Scientific research must evolve from and be based on Marxian theory. The Dialectic method must be used even in medicine. Is this not medieval Catholicism? Where freedom of thought is absent, there can be no freedom of conscience, and Russia does not have this freedom. There is no freedom of training and education—the Bolshevik schools are Catholic seminaries. There is no freedom of moving from place to place, no freedom of occupation and initiative and artistic creativeness. Literature and art must follow in the channel of Marxism and must serve as tools of agitation and propaganda in the hands of the Party-State. The rights of the individual and the home are violated.
These rights are too bourgeois for “socialism”. There is no freedom of the mail, and all correspondence is censored. The “rulers” will know what the “subjects” of the Socialistic Union think. It is self-evident that where there is no freedom of press, there is no freedom of publicity, and where there is no freedom of publicity, there is no freedom of public opinion. There is no secret ballot, and hence no freedom of election. Where there is no freedom of election, there can be no question of public control, or responsibilities of institutions and persons. There is no political equality, and therefore there exist classes or castes. The peasant has less right than the worker in the field of representation; the political opponents of the Communist party and every kind of “State” offenders have no rights at all, and they form in the Marxian Communist State a caste deprived of all rights and called “Lishentzi” (the deprived of rights). The chairmen of the Soviets become governors, and Soviets become merely advisory bodies to this governor. Housing Committees become extensions of police stations.
In connection with all this, there flourishes in the country, a police with unlimited powers, and the espionage of secret service forces. At home the “citizen” of the United Socialist Soviet Republics is under the surveillance of the chairmen of the House Committee; at work he is watched by the Communist cell; in the street he is spied upon by the professional State Secret Service.
Arbitrariness, shootings, murders, prison, exile, moral and at times physical torture, are the natural consequences of such a regime.
In such dreadful centralization, national federation and autonomy of nationalities and provinces are a mould without content. Under a regime of secret diplomacy and such “freedom”, the Soviet citizen is more limited in regard to the question of war and peace than the citizen of any Constitutional state. Instead of a general armament proclaimed by the Revolution, a centralized army is created which is controlled by the Central government. When the Party is militarized, the youth is militarized, also. In addition to the open and secret police there are created corps of troops with specific functions which are at the command of the GPU.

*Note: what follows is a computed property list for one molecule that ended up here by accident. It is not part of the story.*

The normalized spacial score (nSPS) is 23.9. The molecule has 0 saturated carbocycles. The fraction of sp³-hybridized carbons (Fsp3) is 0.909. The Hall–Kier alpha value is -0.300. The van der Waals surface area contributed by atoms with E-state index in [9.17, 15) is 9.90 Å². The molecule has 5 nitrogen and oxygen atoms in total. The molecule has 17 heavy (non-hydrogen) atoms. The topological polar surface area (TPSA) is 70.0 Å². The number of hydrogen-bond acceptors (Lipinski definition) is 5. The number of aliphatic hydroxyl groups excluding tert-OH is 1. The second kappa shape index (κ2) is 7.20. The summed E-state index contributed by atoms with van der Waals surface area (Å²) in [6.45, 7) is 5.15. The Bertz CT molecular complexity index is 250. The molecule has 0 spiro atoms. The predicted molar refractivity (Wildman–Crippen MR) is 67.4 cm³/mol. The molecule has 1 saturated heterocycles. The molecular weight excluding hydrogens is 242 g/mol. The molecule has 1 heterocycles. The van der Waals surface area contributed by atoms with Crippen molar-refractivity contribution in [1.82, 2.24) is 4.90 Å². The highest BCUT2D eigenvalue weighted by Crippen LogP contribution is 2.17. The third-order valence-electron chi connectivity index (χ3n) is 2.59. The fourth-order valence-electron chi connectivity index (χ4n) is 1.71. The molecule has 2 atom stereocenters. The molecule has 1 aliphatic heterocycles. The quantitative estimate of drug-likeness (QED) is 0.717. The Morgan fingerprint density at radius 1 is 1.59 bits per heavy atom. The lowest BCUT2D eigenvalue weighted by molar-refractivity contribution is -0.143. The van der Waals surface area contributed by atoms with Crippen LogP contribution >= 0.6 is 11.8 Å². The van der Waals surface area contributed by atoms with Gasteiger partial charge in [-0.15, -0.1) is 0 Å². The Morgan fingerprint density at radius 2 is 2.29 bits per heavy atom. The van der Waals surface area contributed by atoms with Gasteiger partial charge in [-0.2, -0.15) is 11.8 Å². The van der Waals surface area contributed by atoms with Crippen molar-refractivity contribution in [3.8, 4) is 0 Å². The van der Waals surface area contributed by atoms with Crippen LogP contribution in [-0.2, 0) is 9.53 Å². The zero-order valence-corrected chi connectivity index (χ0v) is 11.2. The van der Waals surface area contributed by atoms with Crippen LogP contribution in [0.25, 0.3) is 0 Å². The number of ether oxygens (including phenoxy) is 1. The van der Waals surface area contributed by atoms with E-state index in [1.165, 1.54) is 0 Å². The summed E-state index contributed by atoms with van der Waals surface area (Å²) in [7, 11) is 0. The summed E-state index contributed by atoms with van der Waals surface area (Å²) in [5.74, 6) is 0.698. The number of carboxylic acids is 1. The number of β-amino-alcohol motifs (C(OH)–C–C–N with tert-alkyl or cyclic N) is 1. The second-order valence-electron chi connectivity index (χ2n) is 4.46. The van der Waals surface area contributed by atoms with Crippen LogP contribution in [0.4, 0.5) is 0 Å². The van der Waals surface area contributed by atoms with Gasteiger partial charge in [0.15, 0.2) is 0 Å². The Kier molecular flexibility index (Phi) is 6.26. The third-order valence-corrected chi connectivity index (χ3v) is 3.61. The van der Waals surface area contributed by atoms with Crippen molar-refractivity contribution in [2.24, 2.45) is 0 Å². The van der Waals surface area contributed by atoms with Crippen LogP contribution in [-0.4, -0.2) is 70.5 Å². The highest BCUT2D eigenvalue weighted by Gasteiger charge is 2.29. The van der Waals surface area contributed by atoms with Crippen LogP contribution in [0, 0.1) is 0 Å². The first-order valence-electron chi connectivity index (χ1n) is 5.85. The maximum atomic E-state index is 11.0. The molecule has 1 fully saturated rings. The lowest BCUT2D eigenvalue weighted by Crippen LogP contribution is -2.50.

Such are the results of the Bolshevik regime in the political sphere where many more similar “conquests” not included here were made in the interests of the “people, liberty, and socialism”. And now using this analysis as a basis, we can answer the question we asked before. Is progress possible under the Bolshevik State or under any State Socialism?
No. Progress is not possible under such a regime. This regime truly sets us back to the epoch of medieval catholic reaction. In spite of this, we are called upon to accept this regime, that is to sell ourselves willingly into bondage. Who can agree to do this?
Now let us consider the Bolshevik regime in the economic sphere. The situation of the toilers of the USSR is no less deplorable from the economic standpoint than from the political. The proletariat is denied the right to strike. The factory and shop committees are destroyed, the industrial unions became mere tools of the State. Consequently, the proletariat loses all possibility of defending its economic needs. The State Industrial Unions and organs of management of State industry control labor compensation, forms of productions, regulation of conditions of labor, and settle collective bargaining, ignoring the opinions of the workers. Strikers are State offenders and the dissatisfied are under suspicion. Therefore, they lose their jobs, and are exiled to parts unknown. The wages are based on the piece-work plan. Labor compensation is divided into many categories which create a series of groups in the proletariat differing one from another according to the annual income. This creates dissension and lack of unity in the proletariat.
The majority of the workers are shackled to their factories, and have no right to leave their place of work at their own free will. The eight-hour day is non-existent in many shock-industries, because of repeated use of over-time work. Labor compensation continually lags behind the rising prices of the products of first necessity. The introduction of the five-day week deprived the workers of a “Sunday” in common, the day of rest, when they could meet and discuss the affairs of the country and their own personal affairs. Labor protection was taken away from the workers and given to the Commissariat of Labor. The management of the mills and factories by the workers was destroyed long ago. The collegium and elective industrial management was destroyed and its place was taken by autocratic management.
The worker’s control over industry is non-existent. The peasants are forced into the Collective Farms (Kolkhozi) and are compelled to remain there. The same farms supply the city with workers which are taken in herds by collective contract through the bureaucracy of the Kolkhozi. Co-operatives become supplementary additions of the trading organs of the State. The State has the trade monopoly and exploits the peasants by buying their products at a low price and selling them city products at a high price. The land is state property. The peasant land committees are destroyed.